Welcoming a New Military Child into Child Care

Girl on first day of school

Being “the new kid on the block” is a feeling many of us can relate to. Being in a new environment can be emotionally challenging. Leaving home, friends, and all that’s familiar to relocate to a completely new community is especially hard, even for the most adaptable children. If you work with military families, you know that relocation, or PCS (Permanent Change of Station), can be  a very common experience. With each move, parents and children experience the discomfort of …

Coping with Change: Practical Ways That Child Care Providers Can Support Young Children from Military Families

Welcome home

Child care providers know that if there’s one thing about military family life that’s predictable, it’s that it is  unpredictable! Change happens. A lot. These changes usually affect children from military families in very significant ways that they neither control nor fully understand. Whether it’s a parent going far away or the return of parent, or a move to whole new place – the impact is enormous. Coping with such significant change is a monumental task for very young children. …

Coping with Change: Young Children in Military Families Find Comfort in the Familiar

Soldier giving girl high 5

As a child care provider, you know the importance of familiar routines for young children. They like to know when and what to expect. This is especially true for military children. Every child experiences changes as part of normal life. But as someone who provides child care for military families, you know that the changes common to military children are super-sized:

  • A parent is out of reach for long stretches of time…and then comes back, shaking everything up all over

Ensuring that Children’s War Play Is Healthy, Safe, and Positive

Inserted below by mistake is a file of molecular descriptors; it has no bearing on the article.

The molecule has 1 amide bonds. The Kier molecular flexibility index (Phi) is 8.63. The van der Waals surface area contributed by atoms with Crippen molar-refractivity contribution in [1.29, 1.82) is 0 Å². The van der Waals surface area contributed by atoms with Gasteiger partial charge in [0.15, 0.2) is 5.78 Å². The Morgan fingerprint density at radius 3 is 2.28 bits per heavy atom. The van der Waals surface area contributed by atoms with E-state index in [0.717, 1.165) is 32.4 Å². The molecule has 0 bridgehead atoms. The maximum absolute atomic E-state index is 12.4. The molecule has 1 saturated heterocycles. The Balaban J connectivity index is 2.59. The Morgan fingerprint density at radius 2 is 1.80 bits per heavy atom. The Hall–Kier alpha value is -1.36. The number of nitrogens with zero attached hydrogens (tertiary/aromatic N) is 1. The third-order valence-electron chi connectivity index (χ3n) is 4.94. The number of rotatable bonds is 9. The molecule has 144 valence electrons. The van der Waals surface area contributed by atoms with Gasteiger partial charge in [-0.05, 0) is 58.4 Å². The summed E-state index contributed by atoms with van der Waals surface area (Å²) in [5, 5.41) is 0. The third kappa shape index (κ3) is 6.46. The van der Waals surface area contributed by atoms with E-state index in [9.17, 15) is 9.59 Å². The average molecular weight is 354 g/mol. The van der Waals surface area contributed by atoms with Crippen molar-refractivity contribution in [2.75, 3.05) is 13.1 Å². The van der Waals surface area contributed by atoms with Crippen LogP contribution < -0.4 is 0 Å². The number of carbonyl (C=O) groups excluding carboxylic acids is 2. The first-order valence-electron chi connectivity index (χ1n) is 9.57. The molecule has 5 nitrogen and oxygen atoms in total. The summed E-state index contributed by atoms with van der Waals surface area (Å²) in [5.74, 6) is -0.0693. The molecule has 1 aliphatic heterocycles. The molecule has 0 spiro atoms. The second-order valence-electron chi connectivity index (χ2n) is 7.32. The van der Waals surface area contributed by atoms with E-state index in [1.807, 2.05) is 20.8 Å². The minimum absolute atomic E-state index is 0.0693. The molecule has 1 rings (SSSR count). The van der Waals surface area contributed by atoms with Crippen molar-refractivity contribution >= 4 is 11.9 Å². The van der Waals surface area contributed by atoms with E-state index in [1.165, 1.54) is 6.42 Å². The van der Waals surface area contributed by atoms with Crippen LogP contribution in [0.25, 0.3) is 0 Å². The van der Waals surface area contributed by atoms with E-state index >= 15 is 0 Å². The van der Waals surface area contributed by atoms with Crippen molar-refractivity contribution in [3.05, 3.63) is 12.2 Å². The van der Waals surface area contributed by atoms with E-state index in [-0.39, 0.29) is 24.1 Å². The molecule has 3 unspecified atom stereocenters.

Boy playing with water gun

Three-year-old Derrick thinks about his daddy a lot. Maggie, his teacher, can tell because nearly every day she sees him pretending to be a soldier. When his dad’s National Guard unit was getting ready to deploy to Afghanistan earlier in the year, Derrick would act out packing a suitcase, saying goodbye to his pretend family, and getting all his gear ready to “go to work” – gear that included a helmet and a gun. When his dad was injured in

Reflections of Military Life in Children’s Pretend Play

Boy playing with water gun
As Maggie surveys her active 3-year-olds on the playground, she notices one of the boys pointing a toy shovel like a gun out the window of the play structure. “Derrick!” she says as she comes closer, “you know we don’t play with guns at school. Find something else to play.” 

This is a situation that plays itself out over and over in child care programs. Many child care providers are uncomfortable with children pretending to use weapons and want to …

How Child Care Providers Can Help Deployed Parents and Their Children Stay Connected

Soldier kisses son

The separation of deployment is hard on everyone in a military family. But it’s especially difficult for families with young children because young children don’t understand or, worse yet, misunderstand the circumstances surrounding the separation. Deployment is difficult for the deployed parent because young children, especially infants and toddlers, grow and change so much in such a short period of time. Missing this exciting period of growth contributes to feelings of being disconnected and fears that the parent won’t …

What are the views and opinions of praise versus encouragement for young children?

Most studies report that encouraging children is better for their development than giving them praise. Encouragement promotes the child’s self-motivation and autonomy. This type of positive reinforcement allows them to choose their own standards of achievement without depending on comparison with others or unrealistic expectations. An example of encouragement may include general statements about a child’s work, such as, “It looks like you worked really hard on that painting,” or “Your picture is very colorful — you must be very …

Why do some toddlers bite other children? How can child care providers prevent biting before it happens?

Biting is common among very young children, particularly in group settings such as child care. It is very important for child care providers to understand why children bite so that they can help children find more appropriate ways to express themselves.

There are many reasons why young children bite. Here are some of the most common ones:

  • Children may be trying to express their independence and feel a sense of personal control.
  • Babies’ mouths are sore when teething; biting feels